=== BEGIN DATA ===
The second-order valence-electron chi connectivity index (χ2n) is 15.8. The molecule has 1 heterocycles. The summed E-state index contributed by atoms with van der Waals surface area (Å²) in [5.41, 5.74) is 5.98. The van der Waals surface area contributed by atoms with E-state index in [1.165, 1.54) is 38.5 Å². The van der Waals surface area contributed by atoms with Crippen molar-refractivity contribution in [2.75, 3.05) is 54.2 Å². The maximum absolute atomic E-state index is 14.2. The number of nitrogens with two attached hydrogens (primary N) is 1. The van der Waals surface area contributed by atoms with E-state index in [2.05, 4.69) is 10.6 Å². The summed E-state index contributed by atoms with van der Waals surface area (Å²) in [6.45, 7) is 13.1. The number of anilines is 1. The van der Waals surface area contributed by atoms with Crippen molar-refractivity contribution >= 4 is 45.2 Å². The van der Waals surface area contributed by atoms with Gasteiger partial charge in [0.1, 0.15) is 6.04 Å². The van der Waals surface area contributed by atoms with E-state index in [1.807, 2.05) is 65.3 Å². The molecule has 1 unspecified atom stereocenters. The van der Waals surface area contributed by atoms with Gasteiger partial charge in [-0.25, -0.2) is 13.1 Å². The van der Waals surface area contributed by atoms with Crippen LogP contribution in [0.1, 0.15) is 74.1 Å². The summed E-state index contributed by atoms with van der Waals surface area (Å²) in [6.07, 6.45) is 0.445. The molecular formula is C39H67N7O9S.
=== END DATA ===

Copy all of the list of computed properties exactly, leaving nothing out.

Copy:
The second-order valence-electron chi connectivity index (χ2n) is 15.8. The molecule has 1 heterocycles. The summed E-state index contributed by atoms with van der Waals surface area (Å²) in [5.41, 5.74) is 5.98. The van der Waals surface area contributed by atoms with E-state index in [1.165, 1.54) is 38.5 Å². The van der Waals surface area contributed by atoms with Crippen molar-refractivity contribution in [2.75, 3.05) is 54.2 Å². The maximum absolute atomic E-state index is 14.2. The number of nitrogens with two attached hydrogens (primary N) is 1. The van der Waals surface area contributed by atoms with E-state index in [2.05, 4.69) is 10.6 Å². The summed E-state index contributed by atoms with van der Waals surface area (Å²) in [6.45, 7) is 13.1. The number of anilines is 1. The van der Waals surface area contributed by atoms with Crippen molar-refractivity contribution >= 4 is 45.2 Å². The van der Waals surface area contributed by atoms with Gasteiger partial charge in [0.1, 0.15) is 6.04 Å². The van der Waals surface area contributed by atoms with E-state index in [1.807, 2.05) is 65.3 Å². The molecule has 1 unspecified atom stereocenters. The van der Waals surface area contributed by atoms with Gasteiger partial charge in [-0.25, -0.2) is 13.1 Å². The van der Waals surface area contributed by atoms with Crippen LogP contribution in [0.1, 0.15) is 74.1 Å². The summed E-state index contributed by atoms with van der Waals surface area (Å²) in [6.07, 6.45) is 0.445. The molecular formula is C39H67N7O9S.